- Predict current patient attributes that have not yet been observed
- Create profiles based on characteristics that we can infer from data that can then be segmented to assign outreach messages, approaches, and personnel most likely to be successful and to maximize their efficiency
- Create high levels of personalization by segmenting populations based on features such as predicted motivating factors, aspirations, and preferences, and matching members to programs, interventions, and personnel based on these features
- Identify segments of individuals who have significant risk but are amenable to simple, direct messages delivered by mail or to their inboxes, and other segments with people of moderate risk who are not cost-effective to intervene with through personal telephone outreach but who likewise are likely to respond to appropriate, targeted messages delivered via a low-cost channel
- Change from simple case identification (e.g., this person has diabetes and high future cost and is to be referred to ‘the diabetes program’) to case matching (e.g., this person has diabetes and, based on all of his or her characteristics and risks, will have the best chance of the desired outcome if he or she receives this specific bundle of interventions, in this way, and from these sources.)
To advanced, multi-dimensional predictive analytics embedded in highly automated decision support and PHM workflows
Real-time scoring and segmentation occurring across multiple dimensions not only greatly enhance the value of data, they also increase the complexity and time-sensitivity of the results; their value is best leveraged through extremely tight integration with PHM software. Because of the high level of personalization, it is neither practical nor efficient to generate lists in one application to be implemented in another. Instead, complex logic will assign programs and specific interventions within programs to individuals based on multiple criteria designed to create the best possible results with the fewest possible resources. That is, highly configurable automation will drive highly personalized interventions ranging from the highest intensity to the extremely low-cost, to achieve the best outcome in the most efficient way possible.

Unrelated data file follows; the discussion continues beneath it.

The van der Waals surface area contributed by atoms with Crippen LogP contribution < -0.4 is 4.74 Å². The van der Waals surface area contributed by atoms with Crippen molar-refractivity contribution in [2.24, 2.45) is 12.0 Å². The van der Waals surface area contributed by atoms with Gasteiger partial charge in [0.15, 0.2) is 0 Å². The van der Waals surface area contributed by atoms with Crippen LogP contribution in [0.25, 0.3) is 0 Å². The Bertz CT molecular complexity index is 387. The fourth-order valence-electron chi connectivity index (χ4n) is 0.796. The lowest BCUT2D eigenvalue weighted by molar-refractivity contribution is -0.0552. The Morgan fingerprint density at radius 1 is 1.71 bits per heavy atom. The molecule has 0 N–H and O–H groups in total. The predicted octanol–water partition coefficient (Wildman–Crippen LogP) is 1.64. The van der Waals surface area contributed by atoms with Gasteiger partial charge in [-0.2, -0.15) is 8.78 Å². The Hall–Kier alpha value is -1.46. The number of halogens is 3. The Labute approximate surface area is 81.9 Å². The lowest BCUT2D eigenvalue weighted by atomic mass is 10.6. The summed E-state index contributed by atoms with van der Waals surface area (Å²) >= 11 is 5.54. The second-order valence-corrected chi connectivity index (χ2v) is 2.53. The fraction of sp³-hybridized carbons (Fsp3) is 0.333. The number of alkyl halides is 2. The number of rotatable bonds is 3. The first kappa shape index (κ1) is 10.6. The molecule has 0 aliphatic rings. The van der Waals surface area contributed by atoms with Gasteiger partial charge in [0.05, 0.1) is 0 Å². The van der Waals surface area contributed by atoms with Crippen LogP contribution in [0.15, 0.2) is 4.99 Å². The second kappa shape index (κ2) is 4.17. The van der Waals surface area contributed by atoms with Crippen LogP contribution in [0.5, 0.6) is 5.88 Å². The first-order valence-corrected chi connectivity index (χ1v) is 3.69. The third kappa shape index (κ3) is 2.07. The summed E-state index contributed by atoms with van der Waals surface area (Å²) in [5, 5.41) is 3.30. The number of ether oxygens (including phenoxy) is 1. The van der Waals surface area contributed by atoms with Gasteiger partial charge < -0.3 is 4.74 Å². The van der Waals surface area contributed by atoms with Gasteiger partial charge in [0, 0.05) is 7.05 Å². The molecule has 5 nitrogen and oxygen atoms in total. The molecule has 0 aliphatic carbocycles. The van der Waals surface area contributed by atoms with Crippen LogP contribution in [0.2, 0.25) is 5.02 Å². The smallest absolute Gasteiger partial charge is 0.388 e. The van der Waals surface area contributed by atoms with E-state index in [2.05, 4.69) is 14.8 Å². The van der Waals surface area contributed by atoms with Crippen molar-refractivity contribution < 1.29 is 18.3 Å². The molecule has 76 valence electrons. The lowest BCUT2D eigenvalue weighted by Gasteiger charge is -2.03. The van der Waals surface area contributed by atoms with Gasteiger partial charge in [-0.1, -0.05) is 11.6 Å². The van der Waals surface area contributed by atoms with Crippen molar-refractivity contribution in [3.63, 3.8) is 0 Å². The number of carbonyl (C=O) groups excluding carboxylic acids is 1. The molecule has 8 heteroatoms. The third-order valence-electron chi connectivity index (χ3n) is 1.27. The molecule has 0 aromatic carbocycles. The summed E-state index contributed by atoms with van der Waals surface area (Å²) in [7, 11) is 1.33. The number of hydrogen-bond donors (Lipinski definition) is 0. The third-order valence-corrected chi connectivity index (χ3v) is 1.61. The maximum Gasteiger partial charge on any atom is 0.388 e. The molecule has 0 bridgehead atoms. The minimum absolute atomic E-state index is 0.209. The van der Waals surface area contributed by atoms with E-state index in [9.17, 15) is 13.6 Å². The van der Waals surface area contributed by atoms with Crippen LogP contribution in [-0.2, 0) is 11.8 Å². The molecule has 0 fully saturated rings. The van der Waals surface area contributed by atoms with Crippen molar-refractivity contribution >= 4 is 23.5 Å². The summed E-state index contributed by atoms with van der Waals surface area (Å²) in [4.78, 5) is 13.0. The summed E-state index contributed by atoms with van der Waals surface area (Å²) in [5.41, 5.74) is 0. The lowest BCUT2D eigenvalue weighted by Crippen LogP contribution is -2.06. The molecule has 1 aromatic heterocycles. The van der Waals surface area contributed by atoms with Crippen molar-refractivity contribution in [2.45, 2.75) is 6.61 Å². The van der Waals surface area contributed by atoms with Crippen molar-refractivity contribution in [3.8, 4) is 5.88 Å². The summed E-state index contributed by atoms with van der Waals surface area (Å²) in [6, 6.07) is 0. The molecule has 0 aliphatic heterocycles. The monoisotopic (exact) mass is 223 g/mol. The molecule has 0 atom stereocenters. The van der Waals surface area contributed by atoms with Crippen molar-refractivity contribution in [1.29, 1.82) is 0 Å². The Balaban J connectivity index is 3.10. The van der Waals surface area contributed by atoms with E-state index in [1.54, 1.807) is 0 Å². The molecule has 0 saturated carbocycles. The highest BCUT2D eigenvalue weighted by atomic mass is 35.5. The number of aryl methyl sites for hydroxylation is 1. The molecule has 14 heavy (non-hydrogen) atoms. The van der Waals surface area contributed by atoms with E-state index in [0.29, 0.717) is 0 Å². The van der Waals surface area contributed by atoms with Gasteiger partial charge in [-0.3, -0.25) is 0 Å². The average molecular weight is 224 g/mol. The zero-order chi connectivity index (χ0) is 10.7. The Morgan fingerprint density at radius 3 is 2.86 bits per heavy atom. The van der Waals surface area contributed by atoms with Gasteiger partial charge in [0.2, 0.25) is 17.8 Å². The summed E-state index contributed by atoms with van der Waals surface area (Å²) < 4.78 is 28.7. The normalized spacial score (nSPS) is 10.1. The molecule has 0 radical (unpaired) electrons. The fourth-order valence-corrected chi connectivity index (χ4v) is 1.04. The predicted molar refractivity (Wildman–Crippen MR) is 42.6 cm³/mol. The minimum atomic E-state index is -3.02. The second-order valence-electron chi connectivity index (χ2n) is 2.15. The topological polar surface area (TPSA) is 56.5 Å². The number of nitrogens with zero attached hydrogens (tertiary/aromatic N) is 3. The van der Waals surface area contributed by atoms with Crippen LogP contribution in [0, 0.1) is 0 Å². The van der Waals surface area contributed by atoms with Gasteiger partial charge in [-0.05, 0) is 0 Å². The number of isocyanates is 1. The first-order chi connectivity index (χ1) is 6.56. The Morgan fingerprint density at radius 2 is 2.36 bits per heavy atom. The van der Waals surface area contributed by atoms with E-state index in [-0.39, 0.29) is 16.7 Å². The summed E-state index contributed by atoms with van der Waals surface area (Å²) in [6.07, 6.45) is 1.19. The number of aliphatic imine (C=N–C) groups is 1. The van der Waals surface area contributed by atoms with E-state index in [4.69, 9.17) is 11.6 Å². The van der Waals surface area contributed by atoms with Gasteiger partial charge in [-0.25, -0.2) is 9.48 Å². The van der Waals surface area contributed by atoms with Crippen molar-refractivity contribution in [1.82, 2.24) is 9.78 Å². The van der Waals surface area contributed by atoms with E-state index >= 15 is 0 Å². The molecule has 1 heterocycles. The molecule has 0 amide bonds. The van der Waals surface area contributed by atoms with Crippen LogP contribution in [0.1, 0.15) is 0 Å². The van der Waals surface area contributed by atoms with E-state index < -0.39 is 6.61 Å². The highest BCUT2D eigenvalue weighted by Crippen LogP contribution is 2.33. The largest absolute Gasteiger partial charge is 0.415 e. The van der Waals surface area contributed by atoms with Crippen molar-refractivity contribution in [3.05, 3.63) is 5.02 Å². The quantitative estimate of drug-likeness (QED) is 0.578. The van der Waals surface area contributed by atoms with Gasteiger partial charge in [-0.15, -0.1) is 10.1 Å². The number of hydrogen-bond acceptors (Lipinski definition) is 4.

- Automate the process of continuous improvement by embedding study design methodologies, including randomization (A-B testing) in some program settings and machine learning algorithms in others
- Use feedback loops to validate segmentation and stratification methodologies
- Identify priority areas for improvement, and optimize intervention and program designs
Dr. Raj Singhal, MD., Director, Pediatric Anesthesiology, Phoenix Children’s Hospital
“Dr. Ann has been instrumental in helping with our statistical needs. In addition to her professionalism, she has been prompt and thorough with all of our requests. Dr. Ann’s work is impeccable, and I would recommend her services to anyone in need of assistance with statistical methods or interpretation. We plan on using Dr. Ann for all of our future needs, and I am thrilled to have been introduced to her.”
Dr. Haritha Boppana, MD, DHA, GHS Greenville Memorial Hospital
“I am a physician and was in need of statistical analysis of research data. I found them on online search. Dr. Ann called me and explained the process involved in data analysis. Dr. Ann was always very prompt, helpful, intelligent and took time explaining the various tests used in conducting data analysis. Thank you so much!! I look forward to working with you in the future.”
Dr. Vincent Salyers, Dean, Faculty of Nursing, MacEwan University
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Dr. Zamir S. Brelvi MD, PhD., CEO & Co-Founder, EndoLogic